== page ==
It's over. So what now? What are the focuses for these final three weeks? Aside from playing out the string, the Twins' motivation has been reduced to:
- Trying to finish with a record above .500.
- Play spoiler against the White Sox, who now trail Cleveland by 3 ½ games.
- Have a few injured players get back on the field and finish the season on relatively positive notes.
- Get a look at some young players to set them up for bigger impacts in 2023.
Personally, only the latter two are all that meaningful to me. And in the case of injured players, I think they're probably better off just shutting down the likes of Buxton, Polanco, and Larnach with hopes of getting them as healthy as possible for next spring.
With that said, I hope we'll get to see Wallner, Varland, Henriquez, and maybe even Simeon Woods Richardson take the spotlight here in this final stretch. For me, it'll be the only real draw.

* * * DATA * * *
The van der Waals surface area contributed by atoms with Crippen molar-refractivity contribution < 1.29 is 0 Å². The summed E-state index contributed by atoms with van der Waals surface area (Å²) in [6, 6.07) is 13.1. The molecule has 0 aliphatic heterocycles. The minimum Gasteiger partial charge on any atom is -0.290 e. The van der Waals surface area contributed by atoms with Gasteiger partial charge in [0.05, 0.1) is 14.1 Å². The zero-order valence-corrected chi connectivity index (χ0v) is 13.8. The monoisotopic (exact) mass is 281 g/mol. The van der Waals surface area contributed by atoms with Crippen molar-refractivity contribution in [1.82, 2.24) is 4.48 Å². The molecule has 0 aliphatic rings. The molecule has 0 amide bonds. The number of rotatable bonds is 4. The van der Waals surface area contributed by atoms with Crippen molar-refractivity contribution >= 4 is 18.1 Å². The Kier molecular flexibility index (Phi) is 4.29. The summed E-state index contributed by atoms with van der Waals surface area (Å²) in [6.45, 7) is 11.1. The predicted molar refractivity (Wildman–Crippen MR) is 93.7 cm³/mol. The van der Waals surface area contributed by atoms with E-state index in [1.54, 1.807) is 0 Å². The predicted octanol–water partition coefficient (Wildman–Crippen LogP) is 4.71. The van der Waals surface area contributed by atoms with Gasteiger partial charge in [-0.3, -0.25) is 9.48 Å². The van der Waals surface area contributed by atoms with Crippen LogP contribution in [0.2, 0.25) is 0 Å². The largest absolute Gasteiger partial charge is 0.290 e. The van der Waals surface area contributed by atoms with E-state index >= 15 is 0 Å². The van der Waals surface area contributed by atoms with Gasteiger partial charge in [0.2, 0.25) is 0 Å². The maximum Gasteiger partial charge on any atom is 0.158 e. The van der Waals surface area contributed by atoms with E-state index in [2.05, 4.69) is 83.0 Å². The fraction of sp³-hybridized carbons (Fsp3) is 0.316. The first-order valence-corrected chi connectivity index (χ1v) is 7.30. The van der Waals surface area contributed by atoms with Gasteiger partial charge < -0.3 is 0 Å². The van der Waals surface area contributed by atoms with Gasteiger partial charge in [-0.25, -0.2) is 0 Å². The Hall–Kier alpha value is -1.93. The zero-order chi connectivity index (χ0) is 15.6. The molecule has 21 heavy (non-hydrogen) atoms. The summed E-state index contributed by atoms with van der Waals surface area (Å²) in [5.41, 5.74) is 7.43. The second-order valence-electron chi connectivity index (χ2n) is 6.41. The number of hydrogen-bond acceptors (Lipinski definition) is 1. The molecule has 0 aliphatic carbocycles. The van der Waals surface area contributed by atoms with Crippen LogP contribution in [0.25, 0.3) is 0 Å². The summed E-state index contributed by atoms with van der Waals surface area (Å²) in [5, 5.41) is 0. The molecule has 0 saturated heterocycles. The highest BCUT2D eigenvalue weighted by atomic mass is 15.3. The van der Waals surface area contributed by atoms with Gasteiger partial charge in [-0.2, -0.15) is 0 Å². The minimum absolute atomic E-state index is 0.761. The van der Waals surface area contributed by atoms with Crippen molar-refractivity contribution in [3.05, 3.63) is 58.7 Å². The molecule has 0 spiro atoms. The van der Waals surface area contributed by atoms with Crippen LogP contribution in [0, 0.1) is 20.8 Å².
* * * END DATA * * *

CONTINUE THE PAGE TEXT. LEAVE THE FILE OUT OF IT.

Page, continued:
Good news for the Twins in their quest to finish above .500, I guess: they've got three more games ahead against Kansas City, who they've defeated in 12 of 16 matchups. Then they'll host the Angels, with a Shohei Ohtani start on the slate for Friday night to kick off the final homestand of the season.
MONDAY, 9/19: TWINS @ GUARDIANS – RHP Sonny Gray v. RHP Cal Quantrill
TUESDAY, 9/20: TWINS @ ROYALS – RHP Dylan Bundy v. RHP Zack Greinke
WEDNESDAY, 9/21: TWINS @ ROYALS – TBD v. LHP Daniel Lynch
THURSDAY, 9/22: TWINS @ ROYALS – RHP Josh Winder v. RHP Jonathan Heasley
FRIDAY, 9/23: ANGELS @ TWINS – RHP Shohei Ohtani v. RHP Joe Ryan
SATURDAY, 9/24: ANGELS @ TWINS – LHP Reid Detmers v. RHP Sonny Gray
SUNDAY, 9/25: ANGELS @ TWINS – LHP Jose Suarez v. RHP Dylan Bundy